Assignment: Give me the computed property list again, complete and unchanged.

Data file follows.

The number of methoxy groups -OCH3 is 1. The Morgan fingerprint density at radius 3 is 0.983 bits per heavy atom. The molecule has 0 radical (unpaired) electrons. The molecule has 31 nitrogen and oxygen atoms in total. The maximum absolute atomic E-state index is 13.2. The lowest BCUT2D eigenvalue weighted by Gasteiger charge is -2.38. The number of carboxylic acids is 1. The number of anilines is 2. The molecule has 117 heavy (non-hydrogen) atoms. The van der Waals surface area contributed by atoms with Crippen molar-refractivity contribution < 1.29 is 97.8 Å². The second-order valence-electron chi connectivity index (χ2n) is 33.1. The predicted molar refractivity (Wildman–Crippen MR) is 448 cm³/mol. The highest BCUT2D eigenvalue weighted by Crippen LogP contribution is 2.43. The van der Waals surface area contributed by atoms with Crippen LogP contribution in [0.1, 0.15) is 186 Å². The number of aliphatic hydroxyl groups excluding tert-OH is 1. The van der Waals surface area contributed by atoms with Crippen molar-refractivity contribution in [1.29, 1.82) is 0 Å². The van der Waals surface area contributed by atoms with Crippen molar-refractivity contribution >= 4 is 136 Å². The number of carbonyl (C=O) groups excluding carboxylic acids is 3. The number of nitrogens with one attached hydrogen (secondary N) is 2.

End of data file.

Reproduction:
The number of methoxy groups -OCH3 is 1. The Morgan fingerprint density at radius 3 is 0.983 bits per heavy atom. The molecule has 0 radical (unpaired) electrons. The molecule has 31 nitrogen and oxygen atoms in total. The maximum absolute atomic E-state index is 13.2. The lowest BCUT2D eigenvalue weighted by Gasteiger charge is -2.38. The number of carboxylic acids is 1. The number of anilines is 2. The molecule has 117 heavy (non-hydrogen) atoms. The van der Waals surface area contributed by atoms with Crippen molar-refractivity contribution < 1.29 is 97.8 Å². The second-order valence-electron chi connectivity index (χ2n) is 33.1. The predicted molar refractivity (Wildman–Crippen MR) is 448 cm³/mol. The highest BCUT2D eigenvalue weighted by Crippen LogP contribution is 2.43. The van der Waals surface area contributed by atoms with Crippen LogP contribution in [0.1, 0.15) is 186 Å². The number of aliphatic hydroxyl groups excluding tert-OH is 1. The van der Waals surface area contributed by atoms with Crippen molar-refractivity contribution in [1.29, 1.82) is 0 Å². The van der Waals surface area contributed by atoms with Crippen molar-refractivity contribution >= 4 is 136 Å². The number of carbonyl (C=O) groups excluding carboxylic acids is 3. The number of nitrogens with one attached hydrogen (secondary N) is 2.